Stieg Larson Continues to Criticize From Grave by @thenatewolf

Receiving unprompted criticism is a part of life for any child of a baby boomer but few have had to deal with the amount that Elizabeth Larson, daughter of Swedish author Stieg Larson, has.

 

“Ever since I can remember my dad was a controlling and judgmental prick,” said Elizabeth Larson, when asked about her relationship with her father. “He sent me to private school after I scraped my knee the first time, he tried to have three of my boyfriends hung for treason, and he insisted on cutting my hair until I was 22 years old. Since childhood he had groomed me to be a lawyer but when I decided to get my masters in electrical engineering instead of going to law school he told me I was ‘going to die from a drug overdose in a sex gutter.’ To be honest, I was glad when he died, I was finally free of his judgment… or so I thought.”

 

It wasn’t until after the untimely scowling accident that took Stieg Larson’s life that his “Millennium Trilogy” of novels were released with: The Girl with the Dragon Tattoo, The Girl Who Played with Fire, and The Girl Who Kicked the Hornets’ Nest. The books were universally praised as gritty and realistic and many credited his time as an investigative journalist as the inspiration for the stories.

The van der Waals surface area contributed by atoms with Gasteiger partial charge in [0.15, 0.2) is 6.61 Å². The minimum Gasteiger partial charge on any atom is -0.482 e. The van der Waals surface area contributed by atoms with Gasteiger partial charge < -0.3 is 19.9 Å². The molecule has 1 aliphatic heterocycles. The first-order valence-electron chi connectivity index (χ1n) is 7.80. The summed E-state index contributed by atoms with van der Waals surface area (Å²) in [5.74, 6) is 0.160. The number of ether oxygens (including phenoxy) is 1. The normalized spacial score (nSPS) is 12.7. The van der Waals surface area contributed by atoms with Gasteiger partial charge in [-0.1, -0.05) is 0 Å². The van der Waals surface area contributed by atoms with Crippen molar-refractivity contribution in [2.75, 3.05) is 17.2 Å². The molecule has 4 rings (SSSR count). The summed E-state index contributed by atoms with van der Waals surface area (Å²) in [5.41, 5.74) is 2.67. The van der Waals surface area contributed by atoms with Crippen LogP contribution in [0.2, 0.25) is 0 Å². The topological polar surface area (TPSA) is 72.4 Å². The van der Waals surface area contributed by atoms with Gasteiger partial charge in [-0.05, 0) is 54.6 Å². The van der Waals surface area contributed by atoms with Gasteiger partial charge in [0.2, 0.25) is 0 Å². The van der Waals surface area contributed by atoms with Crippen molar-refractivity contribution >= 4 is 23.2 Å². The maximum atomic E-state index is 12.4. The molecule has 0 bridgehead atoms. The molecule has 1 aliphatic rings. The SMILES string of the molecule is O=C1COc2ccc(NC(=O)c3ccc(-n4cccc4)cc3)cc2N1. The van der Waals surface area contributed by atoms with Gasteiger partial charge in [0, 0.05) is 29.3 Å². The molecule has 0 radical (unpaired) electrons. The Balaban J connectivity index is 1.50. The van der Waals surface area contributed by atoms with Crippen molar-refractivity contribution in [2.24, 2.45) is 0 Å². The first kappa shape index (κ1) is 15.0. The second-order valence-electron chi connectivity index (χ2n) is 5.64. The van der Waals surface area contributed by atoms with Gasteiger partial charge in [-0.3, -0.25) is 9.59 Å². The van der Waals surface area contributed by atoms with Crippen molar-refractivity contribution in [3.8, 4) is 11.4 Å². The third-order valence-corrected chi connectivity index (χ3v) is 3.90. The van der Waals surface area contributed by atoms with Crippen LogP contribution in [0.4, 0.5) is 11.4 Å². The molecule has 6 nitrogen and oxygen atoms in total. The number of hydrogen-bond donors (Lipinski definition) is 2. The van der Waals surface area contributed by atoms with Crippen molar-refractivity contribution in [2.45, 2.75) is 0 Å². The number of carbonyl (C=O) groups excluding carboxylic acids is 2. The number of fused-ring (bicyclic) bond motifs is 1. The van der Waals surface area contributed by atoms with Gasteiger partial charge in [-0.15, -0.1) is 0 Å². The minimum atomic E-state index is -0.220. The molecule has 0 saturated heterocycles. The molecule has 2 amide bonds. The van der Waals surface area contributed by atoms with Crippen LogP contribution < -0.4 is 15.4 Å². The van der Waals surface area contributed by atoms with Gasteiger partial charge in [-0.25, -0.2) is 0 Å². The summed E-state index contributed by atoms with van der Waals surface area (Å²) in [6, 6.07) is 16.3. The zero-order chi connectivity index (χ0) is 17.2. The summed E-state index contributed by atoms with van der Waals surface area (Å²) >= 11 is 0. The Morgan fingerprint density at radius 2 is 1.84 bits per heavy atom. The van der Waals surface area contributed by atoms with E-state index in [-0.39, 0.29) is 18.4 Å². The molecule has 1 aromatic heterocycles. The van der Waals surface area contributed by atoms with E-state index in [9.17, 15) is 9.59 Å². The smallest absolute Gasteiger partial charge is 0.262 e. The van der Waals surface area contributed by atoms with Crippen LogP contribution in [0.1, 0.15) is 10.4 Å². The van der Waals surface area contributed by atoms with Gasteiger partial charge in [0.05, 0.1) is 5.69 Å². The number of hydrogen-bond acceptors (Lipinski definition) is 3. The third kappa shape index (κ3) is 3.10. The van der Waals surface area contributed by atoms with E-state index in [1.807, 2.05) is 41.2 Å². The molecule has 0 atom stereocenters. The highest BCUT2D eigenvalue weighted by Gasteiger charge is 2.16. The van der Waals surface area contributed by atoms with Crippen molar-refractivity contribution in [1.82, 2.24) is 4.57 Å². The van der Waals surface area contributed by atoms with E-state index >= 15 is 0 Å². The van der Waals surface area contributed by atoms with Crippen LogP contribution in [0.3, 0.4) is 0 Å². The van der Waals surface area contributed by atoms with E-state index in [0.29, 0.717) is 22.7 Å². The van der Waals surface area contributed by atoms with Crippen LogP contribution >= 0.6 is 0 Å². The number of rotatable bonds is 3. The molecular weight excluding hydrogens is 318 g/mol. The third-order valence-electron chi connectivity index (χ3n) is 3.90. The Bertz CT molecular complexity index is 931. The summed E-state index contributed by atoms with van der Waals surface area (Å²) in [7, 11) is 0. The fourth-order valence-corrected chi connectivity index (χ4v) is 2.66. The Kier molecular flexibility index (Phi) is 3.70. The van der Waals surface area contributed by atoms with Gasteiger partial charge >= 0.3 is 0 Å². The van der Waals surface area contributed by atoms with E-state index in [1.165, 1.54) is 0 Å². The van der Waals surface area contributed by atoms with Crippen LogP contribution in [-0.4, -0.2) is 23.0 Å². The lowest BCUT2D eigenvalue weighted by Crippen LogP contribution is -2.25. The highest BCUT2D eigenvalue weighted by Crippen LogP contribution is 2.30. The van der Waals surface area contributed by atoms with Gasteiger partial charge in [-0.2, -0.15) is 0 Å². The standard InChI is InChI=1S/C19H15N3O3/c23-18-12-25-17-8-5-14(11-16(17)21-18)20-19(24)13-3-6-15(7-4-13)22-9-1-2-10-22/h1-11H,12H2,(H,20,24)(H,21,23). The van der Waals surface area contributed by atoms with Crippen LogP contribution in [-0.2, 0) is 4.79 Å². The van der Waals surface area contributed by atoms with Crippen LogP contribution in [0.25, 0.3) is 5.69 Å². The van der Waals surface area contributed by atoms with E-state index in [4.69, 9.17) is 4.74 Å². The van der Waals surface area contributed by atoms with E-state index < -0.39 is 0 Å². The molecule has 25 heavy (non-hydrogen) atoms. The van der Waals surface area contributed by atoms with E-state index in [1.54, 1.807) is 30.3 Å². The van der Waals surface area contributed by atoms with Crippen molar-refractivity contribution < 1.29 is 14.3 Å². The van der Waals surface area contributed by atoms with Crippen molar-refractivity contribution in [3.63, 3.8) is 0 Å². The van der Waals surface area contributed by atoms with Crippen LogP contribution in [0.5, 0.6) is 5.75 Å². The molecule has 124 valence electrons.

“I knew immediately what this was really all about,” said Elizabeth, revealing a small and tasteful tattoo of a Chinese dragon on her shoulder-blade. “Like all parental criticism this isn’t exactly subtle. I mean the titular character is named Lisbeth,” said Elizabeth.

 

Stieg had originally envisioned the series spanning ten novels that would have included:

-The Girl Who Threw Her Future Away

-The Girl Who Spat In Her Parents’ Faces

-The Girl Who Needed to Grow The Hell Up

-The Girl Who Got A Serious Reality Check

-The Girl Who Didn’t Care About Anything But Herself

-The Girl Who Used To Be So Promising

-The Girl Who Was Dreaming If She Thought Her Dad Was Going To Keep Paying Her Cellphone Bill

 

Stieg’s widow confirms her daughter’s suspicions.

 

“It was just like him to pull some passive aggressive b.s like this,” said Babar Larson, when asked about her daughter’s claims. “You should see the notes and outlines for the other novels in the series. He actually uses the real names of her old boyfriends in the working copies.”

 

With the incredible success of the novels, publishers are scrambling to find and sell Larson’s other unheralded novels including:

The Wife Who Was Too Snippy

The Cousin Who Owed Me $1500

and

The Husband Who Asked “Are You Going To Change?”

 

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